To make smart decisions about credit, think of borrowing money like “renting” money, and the rent is the interest rate. Currently, renting money is cheap. However, interest rates are going up – and it will be more expensive for you to borrow money. If you aren’t prepared, you could find yourself short of cash.
Interest rates are currently low because of the economic challenges the United States faced in 2008. But keeping the interest rate low is a balancing act. When interest rates are low and the economy is doing poorly, the low-interest rates help people struggling financially to hang on to existing debts like their mortgages.
But when interest rates are low and the economy is doing well, people become willing to take on more debt than they normally would. They’re willing to buy things traditionally thought of as “frills” or “extras” on credit such as new vehicles, renovations and vacations.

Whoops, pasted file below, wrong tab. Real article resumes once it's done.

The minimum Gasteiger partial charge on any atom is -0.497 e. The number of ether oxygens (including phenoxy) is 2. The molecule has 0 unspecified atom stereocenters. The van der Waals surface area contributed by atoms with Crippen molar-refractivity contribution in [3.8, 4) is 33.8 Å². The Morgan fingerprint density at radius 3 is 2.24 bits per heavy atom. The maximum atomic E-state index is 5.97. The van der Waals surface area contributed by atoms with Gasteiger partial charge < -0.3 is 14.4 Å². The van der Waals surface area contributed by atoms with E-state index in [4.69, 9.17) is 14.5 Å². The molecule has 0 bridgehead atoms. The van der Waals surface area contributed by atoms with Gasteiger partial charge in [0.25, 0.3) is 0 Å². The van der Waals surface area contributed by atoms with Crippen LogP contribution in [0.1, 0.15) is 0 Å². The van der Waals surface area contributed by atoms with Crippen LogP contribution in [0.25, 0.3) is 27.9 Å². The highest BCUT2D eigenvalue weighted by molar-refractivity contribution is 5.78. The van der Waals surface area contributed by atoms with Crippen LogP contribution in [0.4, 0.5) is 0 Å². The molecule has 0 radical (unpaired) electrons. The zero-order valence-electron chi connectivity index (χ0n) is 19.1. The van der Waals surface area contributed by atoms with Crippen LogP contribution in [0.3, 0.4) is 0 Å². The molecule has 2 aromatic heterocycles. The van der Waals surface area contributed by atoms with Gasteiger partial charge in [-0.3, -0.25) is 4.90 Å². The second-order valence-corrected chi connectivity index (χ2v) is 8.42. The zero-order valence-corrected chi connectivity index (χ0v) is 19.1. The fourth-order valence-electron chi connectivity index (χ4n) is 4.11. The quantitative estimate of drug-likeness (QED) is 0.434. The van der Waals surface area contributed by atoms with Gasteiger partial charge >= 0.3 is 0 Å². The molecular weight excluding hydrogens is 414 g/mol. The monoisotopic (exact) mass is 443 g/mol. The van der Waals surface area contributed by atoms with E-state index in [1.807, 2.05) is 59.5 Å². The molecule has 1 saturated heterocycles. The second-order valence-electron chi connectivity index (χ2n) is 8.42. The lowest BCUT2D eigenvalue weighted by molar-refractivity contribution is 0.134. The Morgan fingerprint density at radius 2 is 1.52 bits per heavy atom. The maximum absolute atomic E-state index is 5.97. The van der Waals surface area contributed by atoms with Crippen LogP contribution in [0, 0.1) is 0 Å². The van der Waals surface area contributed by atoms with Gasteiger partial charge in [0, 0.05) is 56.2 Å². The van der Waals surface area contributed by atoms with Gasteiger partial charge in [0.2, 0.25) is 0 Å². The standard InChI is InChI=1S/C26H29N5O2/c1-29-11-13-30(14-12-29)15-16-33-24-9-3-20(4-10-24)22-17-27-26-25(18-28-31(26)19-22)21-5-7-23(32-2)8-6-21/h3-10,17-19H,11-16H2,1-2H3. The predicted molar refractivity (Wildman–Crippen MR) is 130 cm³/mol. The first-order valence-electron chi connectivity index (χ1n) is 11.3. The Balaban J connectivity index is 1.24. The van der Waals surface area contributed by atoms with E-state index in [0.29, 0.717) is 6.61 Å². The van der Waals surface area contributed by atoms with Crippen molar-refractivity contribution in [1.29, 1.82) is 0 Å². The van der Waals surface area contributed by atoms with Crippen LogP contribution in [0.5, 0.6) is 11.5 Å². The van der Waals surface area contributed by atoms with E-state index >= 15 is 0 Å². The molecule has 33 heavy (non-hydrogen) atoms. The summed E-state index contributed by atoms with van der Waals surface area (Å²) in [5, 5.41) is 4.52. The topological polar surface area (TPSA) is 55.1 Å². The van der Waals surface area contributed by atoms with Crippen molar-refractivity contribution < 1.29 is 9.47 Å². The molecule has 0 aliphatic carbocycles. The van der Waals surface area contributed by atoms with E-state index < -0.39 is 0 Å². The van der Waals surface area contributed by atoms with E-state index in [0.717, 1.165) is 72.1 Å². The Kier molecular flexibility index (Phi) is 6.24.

As interest rates go, we could have a lot of people that can no longer afford their debts. Because some of the debts are due to buying “extras”, people won’t be able to sell things to pay off the debt (or won’t get out what they put in).
Consider this, on a $200,000 mortgage, a 1% increase in the interest rate will increase the monthly payment by approximately $167. Realistically, interest rates could go up by 3% or more and the payment on your mortgage would increase by $500 per month! An increase of 6% will increase your mortgage payment by $1000 per month!
You can prepare for the interest rate increase about to happen by paying off your debts as quickly as you can. Need a strategy to reduce your debts? Ask Adriann about the snowball method and all-in-one accounts.